Columbia University granted anthropologist Sekai Farai the opportunity to study startup community technology at a time when yuppies from New York, London and San Francisco were so much into fortune-making through new generation internet businesses. Farai sees the start of a new hit as people who began startups are rejecting jobs today because of the opportunity of money in an idea that could be the next big one.
Each week, a new internet firm generation magnetizes enormous valuation. Zynga, the company behind the Farmville game where millions grow virtual vegetables is valued at $9 billion. Even profitless Twitter is worth $10 billion.
Online discounts vendor Groupon, declined Google’s offer of $6 billion as it mulls over flotation to increase its value to $15 billion. Observers believe this is just the beginning awaiting Facebook’s (the flagship of the new dotcom whirl) going public by next year.
Facebook is valued at $60 billion and staff plans to sell $1 billion of private shares, which is $10 billion above January’s valuation and 10 times what Digital Sky Technologies paid to employees who sold shares in 2009.
Facebook is valued near Ford’s $55 billion and Visa’s $63 billion, still below a third of Google’s, the main competitor of Facebook in terms of internet supremacy.
Broadsight co-founder Alan Patrick said this is the beginning of another bubble – which is too much money chasing assets, greater asset production and the need to seek a greater fool to buy them, he added.
This point has money chasing small firms like Facebook, Groupon and others that are potentially good investments which happened to other bubbles such as the start of the US property boom. The best houses in the best sites went first. Then people settled with lesser quality flats in Florida.
Patrick said the bubble is being blown when a ‘new thing’ cannot be valued in the old way and dumb-money companies pay over the odds for new acquisitions. Smart ones spot the star of a bubble while supporters make brighter claims. Startup with founders believed to have ‘pedigree’ like the newer companies’ ex-employees, get funded by incredible valuations.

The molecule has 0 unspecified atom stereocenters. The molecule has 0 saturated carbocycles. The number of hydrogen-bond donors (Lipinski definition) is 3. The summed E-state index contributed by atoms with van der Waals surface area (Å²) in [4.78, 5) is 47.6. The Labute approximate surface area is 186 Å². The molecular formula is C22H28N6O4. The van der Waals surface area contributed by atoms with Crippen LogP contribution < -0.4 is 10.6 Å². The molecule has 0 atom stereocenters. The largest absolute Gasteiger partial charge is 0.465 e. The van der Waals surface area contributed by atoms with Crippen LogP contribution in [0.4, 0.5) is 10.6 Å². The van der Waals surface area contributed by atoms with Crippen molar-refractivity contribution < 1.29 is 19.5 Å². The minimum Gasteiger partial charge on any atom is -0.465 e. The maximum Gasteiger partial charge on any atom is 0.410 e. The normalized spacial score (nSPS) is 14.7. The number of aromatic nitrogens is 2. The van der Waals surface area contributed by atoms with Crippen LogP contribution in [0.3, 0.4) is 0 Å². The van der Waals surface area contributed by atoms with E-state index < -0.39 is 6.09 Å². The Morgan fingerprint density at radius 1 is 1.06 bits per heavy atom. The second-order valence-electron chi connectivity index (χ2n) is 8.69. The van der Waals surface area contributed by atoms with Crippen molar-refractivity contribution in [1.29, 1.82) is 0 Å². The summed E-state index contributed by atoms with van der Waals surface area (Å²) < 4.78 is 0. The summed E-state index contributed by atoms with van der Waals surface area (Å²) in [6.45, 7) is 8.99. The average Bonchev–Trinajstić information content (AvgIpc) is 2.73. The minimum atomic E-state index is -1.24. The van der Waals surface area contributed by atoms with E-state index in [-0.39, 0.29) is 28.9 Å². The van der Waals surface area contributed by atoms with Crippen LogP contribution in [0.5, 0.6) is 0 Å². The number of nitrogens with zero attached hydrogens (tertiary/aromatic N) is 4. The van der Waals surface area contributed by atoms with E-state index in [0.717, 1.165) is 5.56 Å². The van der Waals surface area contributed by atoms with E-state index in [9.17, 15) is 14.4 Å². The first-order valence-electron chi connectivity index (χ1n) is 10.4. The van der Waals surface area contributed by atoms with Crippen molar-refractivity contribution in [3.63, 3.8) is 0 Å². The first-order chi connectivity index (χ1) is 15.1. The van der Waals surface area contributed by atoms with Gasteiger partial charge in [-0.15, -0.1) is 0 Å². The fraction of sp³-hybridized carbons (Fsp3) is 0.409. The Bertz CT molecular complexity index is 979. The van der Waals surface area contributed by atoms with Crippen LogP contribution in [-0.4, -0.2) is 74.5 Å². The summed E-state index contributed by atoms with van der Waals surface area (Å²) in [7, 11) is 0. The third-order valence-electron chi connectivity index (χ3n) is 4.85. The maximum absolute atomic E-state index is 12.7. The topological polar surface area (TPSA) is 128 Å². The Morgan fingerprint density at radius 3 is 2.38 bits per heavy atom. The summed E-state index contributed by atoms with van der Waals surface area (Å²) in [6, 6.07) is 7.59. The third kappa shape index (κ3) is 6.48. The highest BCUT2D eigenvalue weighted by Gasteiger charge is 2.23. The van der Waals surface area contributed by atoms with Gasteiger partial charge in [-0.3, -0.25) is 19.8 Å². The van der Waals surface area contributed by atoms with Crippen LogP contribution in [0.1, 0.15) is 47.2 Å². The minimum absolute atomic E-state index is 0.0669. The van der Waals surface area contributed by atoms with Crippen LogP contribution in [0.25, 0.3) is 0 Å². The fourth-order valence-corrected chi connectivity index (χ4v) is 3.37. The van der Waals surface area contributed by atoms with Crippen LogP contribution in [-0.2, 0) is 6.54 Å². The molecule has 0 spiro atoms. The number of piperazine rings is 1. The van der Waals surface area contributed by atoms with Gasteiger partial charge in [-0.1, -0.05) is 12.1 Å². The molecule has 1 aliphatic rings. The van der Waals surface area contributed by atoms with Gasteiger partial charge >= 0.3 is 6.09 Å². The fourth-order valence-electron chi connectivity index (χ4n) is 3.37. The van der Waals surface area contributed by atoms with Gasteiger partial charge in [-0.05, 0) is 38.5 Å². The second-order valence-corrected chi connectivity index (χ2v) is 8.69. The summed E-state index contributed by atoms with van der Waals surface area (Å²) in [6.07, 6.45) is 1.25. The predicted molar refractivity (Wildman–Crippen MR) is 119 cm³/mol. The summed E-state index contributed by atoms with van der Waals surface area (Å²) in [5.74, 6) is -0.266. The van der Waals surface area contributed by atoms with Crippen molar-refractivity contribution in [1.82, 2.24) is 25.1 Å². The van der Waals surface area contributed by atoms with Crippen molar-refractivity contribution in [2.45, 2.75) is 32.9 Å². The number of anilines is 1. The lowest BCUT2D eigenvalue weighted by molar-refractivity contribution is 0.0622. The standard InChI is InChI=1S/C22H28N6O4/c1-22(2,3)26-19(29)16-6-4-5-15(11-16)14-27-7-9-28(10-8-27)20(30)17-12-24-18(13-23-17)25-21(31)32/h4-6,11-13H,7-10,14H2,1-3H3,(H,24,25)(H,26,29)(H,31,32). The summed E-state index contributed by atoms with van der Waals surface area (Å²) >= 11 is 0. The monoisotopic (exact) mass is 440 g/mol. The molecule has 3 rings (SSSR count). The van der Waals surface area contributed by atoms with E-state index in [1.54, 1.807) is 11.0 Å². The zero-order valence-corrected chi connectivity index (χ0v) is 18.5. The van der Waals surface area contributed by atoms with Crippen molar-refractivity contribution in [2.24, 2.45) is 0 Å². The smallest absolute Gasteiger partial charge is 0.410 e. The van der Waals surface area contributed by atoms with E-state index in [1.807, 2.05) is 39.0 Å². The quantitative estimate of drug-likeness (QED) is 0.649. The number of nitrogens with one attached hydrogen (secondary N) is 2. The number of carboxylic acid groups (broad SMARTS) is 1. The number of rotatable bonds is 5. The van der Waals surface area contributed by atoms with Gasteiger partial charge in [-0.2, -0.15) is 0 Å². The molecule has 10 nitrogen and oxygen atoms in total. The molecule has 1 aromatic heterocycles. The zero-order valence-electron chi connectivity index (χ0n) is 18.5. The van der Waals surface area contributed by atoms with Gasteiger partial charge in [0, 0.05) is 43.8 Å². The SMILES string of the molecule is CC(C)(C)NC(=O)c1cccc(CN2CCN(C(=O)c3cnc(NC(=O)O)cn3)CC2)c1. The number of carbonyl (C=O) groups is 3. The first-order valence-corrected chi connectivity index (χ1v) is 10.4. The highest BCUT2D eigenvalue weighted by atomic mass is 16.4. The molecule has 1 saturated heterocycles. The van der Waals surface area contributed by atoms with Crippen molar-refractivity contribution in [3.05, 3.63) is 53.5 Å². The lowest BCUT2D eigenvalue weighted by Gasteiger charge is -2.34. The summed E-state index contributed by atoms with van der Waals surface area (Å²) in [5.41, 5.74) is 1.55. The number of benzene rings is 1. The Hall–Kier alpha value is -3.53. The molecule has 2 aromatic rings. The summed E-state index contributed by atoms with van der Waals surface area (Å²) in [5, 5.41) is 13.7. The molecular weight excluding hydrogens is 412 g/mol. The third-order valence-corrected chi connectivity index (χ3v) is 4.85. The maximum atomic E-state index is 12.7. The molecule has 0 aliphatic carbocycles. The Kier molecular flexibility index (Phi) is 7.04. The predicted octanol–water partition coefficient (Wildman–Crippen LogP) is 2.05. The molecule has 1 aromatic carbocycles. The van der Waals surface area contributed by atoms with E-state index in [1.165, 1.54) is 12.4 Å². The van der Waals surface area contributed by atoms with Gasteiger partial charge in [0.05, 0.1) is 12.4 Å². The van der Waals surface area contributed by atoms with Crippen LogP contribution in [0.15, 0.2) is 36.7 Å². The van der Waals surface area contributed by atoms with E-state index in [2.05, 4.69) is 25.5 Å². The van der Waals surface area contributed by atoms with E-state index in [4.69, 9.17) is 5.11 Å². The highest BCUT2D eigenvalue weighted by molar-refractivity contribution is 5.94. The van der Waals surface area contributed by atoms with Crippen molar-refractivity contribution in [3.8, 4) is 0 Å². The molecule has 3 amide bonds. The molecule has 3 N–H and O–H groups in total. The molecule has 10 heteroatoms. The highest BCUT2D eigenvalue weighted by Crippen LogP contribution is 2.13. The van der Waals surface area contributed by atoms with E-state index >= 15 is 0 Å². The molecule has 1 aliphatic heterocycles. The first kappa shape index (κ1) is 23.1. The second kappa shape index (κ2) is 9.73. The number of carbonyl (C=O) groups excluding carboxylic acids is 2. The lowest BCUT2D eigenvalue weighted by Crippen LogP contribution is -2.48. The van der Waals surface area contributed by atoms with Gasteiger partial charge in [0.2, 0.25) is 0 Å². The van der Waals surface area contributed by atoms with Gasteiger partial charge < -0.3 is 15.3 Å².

Additionally, said Patrick, there is an outbreak of new investment funds for startups; companies get funded even without a product but merely on their PowerPoint presentations; MBAs depart banks to start up firms and “big flotation” happens. Another tattletale is when banks market a new innovation, investing pension money and even cab drivers advise what stock to buy. Lastly, a new company buys an old-world company for dull money.
Right now, the new thing is social media as Twitter and Facebook are believed to be human communication’s uprising. They are not profiting but are valued very high. Huffington Post founder, Arianna Huffington and TechCrunch’s creator, Michael Arrington both sold their publications to AOL.
Ringing the alarm for a while was investor Fred Wilson, a 1999/2000 dotcom bubble veteran. He said he’s concerned that a 2 or 3-person startup could be valued at $50 million to $100 million which he believes is not reasonable. He even named Quora, a Q&A site started by Adam D’Angelo and Charlie Cheever, Facebook alumni. Fund raised last year was $11 million at a price that valued Quora at $86 million but now fends off a $330 million offer.
First dotcom boom fortune-maker, Mark Cuban, sees the frenzy similar to a pyramid scheme while Silicon Valley’s David Cohen said there is a bubble in the many companies financing startups.
The last real dotcom hit was Netscape’s flotation in 1995 and today, Facebook may be it, said Patrick but at this point, private investors can’t penetrate the new thing. JPMorgan though is raising the fund. Goldman Sachs already attempted to get into Facebook.
Some however view it differently like Quid’s intelligence director Sumon Sadhu who sees money but not a bubble. In 2010’s 4th quarter, he estimates that internet firms drew $2.5 billion new investments from previous quarter’s $949 million. But companies that get cash increased from 3rd quarter’s 226 to 252 the next.
Sadhu said social media made a great new information source regarding web users like Facebook that has a great deal of a person’s identity and that is worth a fortune. He said after the information explosion, the trust from whence the information is and that is what’s being monetized.
From Farai’s viewpoint, it’s uncertain. She said elements out there are pyramid-esque, Ponzi-esque, maybe even Kafka-esque, a sense that it isn’t real money which can be bad in the end. True or not, only time will tell.